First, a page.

Population change during the period/ population at the start of the period x100


What's the difference between inter and intraspecific competition?

Interspecific comptetition is when different species compete for resources whereas intraspecific competition occurs when individuals of the same species compete with one another for resources.


What is the competitive exclusion principle?(3)

when there is interspecific competition one species will normally have a competitive advantage over the other
this population of this species will increase whilst the other will decrease
if this continues then the less advantageous species will diminish completely.


How is it difficult to prove competition is the reason for variations in population.(4)

-there are many other factors that effect pop size
-a causal link has to be formed to show comp is the cause of any observed correlation
-time lag between competition and population change
-data on natural population sizes are hard to obtain and not always reliable.


When does predation occur?

When one organism (prey) is consumed by another (predator).


Evidence collected in predator and prey populations in a laboratory aren't representative of their interactions in the wild.
True or False?

True-the area over which the population of prey can travel is greater and the environment is much more diverse therefore there is a slim chance that all prey will be caught as there are a lot more places of refuge, in a laboratory there is less of this therefore the predators usually destroy all prey.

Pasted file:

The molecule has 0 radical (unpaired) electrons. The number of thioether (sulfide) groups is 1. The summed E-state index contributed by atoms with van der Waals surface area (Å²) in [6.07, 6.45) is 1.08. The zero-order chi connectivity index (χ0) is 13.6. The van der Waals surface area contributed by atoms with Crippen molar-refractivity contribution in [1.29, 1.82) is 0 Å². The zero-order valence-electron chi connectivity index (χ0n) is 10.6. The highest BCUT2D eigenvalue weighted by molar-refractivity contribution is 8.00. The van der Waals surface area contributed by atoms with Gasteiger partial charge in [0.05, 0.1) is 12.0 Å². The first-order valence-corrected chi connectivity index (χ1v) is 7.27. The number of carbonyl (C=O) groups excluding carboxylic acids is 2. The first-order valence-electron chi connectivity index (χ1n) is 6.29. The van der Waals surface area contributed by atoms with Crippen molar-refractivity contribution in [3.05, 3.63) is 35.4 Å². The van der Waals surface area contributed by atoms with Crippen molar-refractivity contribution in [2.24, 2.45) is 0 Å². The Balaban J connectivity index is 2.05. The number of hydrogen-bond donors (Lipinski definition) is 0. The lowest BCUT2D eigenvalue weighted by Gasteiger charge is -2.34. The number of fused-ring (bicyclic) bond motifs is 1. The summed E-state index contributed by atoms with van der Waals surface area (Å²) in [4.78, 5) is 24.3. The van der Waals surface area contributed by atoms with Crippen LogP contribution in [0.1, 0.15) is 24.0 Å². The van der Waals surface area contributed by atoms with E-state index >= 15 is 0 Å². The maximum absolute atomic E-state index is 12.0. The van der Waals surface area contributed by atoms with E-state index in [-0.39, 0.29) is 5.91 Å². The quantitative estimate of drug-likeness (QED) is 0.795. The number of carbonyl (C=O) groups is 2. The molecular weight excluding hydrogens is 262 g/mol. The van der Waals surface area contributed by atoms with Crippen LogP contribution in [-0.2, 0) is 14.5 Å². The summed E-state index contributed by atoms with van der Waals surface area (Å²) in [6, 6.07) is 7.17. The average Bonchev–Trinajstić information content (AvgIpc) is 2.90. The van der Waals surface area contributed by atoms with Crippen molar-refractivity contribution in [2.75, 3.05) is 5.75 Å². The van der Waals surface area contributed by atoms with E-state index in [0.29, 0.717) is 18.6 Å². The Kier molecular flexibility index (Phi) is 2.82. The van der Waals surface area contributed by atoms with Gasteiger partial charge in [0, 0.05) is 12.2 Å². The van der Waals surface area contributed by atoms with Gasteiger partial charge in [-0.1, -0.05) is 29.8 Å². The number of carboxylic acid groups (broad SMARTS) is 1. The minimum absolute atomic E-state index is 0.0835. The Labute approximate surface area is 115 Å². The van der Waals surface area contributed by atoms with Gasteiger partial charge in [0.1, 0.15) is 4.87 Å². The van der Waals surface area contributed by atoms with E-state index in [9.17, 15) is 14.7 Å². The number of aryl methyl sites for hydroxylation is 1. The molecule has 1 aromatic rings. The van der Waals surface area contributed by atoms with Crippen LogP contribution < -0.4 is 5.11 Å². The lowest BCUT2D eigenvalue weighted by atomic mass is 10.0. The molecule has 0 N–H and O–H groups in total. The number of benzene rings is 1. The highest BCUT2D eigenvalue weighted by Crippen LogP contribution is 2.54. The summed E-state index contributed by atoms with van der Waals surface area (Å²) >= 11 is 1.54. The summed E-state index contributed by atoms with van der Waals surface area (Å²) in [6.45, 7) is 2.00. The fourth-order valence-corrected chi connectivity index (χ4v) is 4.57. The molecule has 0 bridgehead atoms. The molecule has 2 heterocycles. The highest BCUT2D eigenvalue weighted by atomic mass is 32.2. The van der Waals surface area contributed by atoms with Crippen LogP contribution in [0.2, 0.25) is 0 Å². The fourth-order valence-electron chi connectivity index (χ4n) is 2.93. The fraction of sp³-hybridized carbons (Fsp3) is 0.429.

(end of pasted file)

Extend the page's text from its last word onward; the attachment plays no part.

Explain how the relationship between predator and prey effect their populations.(5)

-Predators eat their prey thereby reducing the prey pop'
-With fewer prey available the predators are in greater competition
-this leads to a decrease in predator pop as fewer can obtain enough prey to survive or reproduce
-with fewer predators less prey are eaten so can survive and reproduce leading to an increase in their pop
-with more prey pop the predator pop in turn increases and this cycle will start again.


What does the hardy-Weinberg principle predict?(3)

The frequency proportion of alleles
Will stay constant from one generation to the next
Providing there are no mutations etc.


What is the evidence that non-agouti and blotched are alleles of different genes?

Add up to more than one.


What is the hardy-Weinberg principle?



What causes speciation?(4)

Reproductive isolation (sympatric speciation)
Geographical isolation (allopatric speciation)
Differences in gene pools


Describe how geographical barriers may lead to speciation.(5)

-geographical barriers prevent migration
-mutations occur in gene pools of one or each pop'
-advantageous in different pops' due to different selection pressures
-this leads to a change in allele frequencies in the pops' with them becoming increasingly different
-until unable to interbreed even if the barrier were to be removed as too genetically different.


Suggest how population size effects allopatric speciation.(4)

-small pop size=lower genetic diversity and not equal chance of passing on alleles but genetic information passed a lot quicker therefore a change in the allele frequency would be quicker hence speciation is more probable
-alternative for large pop'.